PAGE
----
You are on page 1of 2



National Artist for Music (1988)

(May 4, 1994 – January 25, 1996)

-Antonino R. Buenaventura vigorously pursued a musical career that spanned seven decades
of unwavering commitment to advancing the frontiers of Philippine music
- In 1935, Buenaventura joined Francisca Reyes-Aquino to conduct research on folksongs and
dances that led to its popularization.
-He composed songs, compositions, for solo instruments as well as symphonic and orchestral
works based on the folksongs of various Philippine ethnic groups.
-He was also a conductor and restored the Philippine Army Band to its former prestige as one of
the finest military bands in the world making it “the only band that can sound like a symphony

This once sickly boy who played the clarinet proficiently has written several marches such as
the “Triumphal March,” “Echoes of the Past,” “History Fantasy,” Second Symphony in E-
flat, “Echoes from the Philippines,” “Ode to Freedom.” His orchestral music compositions
include Concert Overture, Prelude and Fugue in G Minor, Philippines Triumphant, Mindanao
Sketches, Symphony in C Major, among others.

National Artist for Music (1999)
(May 10, 1936 – June 11, 1988)
-Ernani J. Cuenco is a seasoned musician born in May 10, 1936 in Malolos, Bulacan

-A composer, film scorer, musical director and music teacher, he wrote an outstanding and
memorable body of works that resonate with the Filipino sense of musicality and which embody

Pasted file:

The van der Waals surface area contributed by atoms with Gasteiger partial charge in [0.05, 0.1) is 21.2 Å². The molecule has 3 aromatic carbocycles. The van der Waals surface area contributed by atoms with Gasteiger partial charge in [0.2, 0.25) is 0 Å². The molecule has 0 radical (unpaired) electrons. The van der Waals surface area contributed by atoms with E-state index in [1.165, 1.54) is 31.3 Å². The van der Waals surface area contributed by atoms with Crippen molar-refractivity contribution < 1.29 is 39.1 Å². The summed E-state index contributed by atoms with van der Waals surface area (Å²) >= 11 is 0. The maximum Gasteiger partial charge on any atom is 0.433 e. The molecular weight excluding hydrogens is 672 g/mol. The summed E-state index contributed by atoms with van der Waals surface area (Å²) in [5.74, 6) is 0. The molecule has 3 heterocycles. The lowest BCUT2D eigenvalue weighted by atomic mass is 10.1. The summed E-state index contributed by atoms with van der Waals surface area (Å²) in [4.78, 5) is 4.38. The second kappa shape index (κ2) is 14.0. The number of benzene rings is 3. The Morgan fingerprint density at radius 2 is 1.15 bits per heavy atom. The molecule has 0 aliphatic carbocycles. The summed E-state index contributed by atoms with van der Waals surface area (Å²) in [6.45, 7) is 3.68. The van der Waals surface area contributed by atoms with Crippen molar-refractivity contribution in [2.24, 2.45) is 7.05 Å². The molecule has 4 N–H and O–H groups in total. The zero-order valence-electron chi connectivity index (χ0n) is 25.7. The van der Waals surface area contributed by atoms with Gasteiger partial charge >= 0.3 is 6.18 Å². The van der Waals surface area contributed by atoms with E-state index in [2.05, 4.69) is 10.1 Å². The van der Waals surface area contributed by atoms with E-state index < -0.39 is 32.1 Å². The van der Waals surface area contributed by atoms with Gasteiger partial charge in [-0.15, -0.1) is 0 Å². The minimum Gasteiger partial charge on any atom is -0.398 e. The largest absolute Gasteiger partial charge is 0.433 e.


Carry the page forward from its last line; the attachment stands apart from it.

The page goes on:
an ingenious voice that raises the aesthetic dimensions of contemporary Filipino music
-Cuenco played with the Filipino Youth Symphony Orchestra and the Manila Symphony
Orchestra from 1960 to 1968, and the Manila Chamber Soloists from 1966 to 1970
-He completed a music degree in piano and cello from the University of Santo Tomas where he
also taught for decades until his death in 1988

His songs and ballads include “Nahan, Kahit na Magtiis,” and “Diligin Mo ng Hamog ang
Uhaw na Lupa,” “Pilipinas,” “Inang Bayan,” “Isang Dalangin,” “Kalesa,” “Bato sa Buhangin”
and “Gaano Kita Kamahal.” The latter song shows how Cuenco has enriched the Filipino love
ballad by adding the elements of kundiman to it.

National Artist for Music (1976)
(February 15, 1895 – August 7, 1978)
-Long before Lea Salonga’s break into Broadway, there was already Jovita Fuentes‘ portrayal
of Cio-cio san in Giacomo Puccini’s Madame Butterfly at Italy’s Teatro Municipale di Piacenza
- she was teaching at the University of the Philippines Conservatory of Music (1917) before
leaving for Milan in 1924 for further voice studies. After eight months of arduous training, she
made her stage debut at the Piacenza
-She later embarked on a string of music performances in Europe essaying the roles of Liu
Yu in Puccini’s Turnadot, Mimi in Puccini’s La Boheme, Iris in Pietro Mascagni’s Iris, the
title role of Salome (which composer Richard Strauss personally offered to her including the
special role of Princess Yang Gui Fe in Li Tai Pe)
-In recognition of these achievements, she was given the unprecedented award of
“Embahadora de Filipinas a su Madre Patria” by Spain

Her dream to develop the love for opera among her countrymen led her to found the Artists’
Guild of the Philippines, which was responsible for the periodic “Tour of Operaland” productions.
Her life story has been documented in the biography Jovita Fuentes: A Lifetime of
Music (1978) written by Lilia H. Chung, and later translated into Filipino by Virgilio Almario.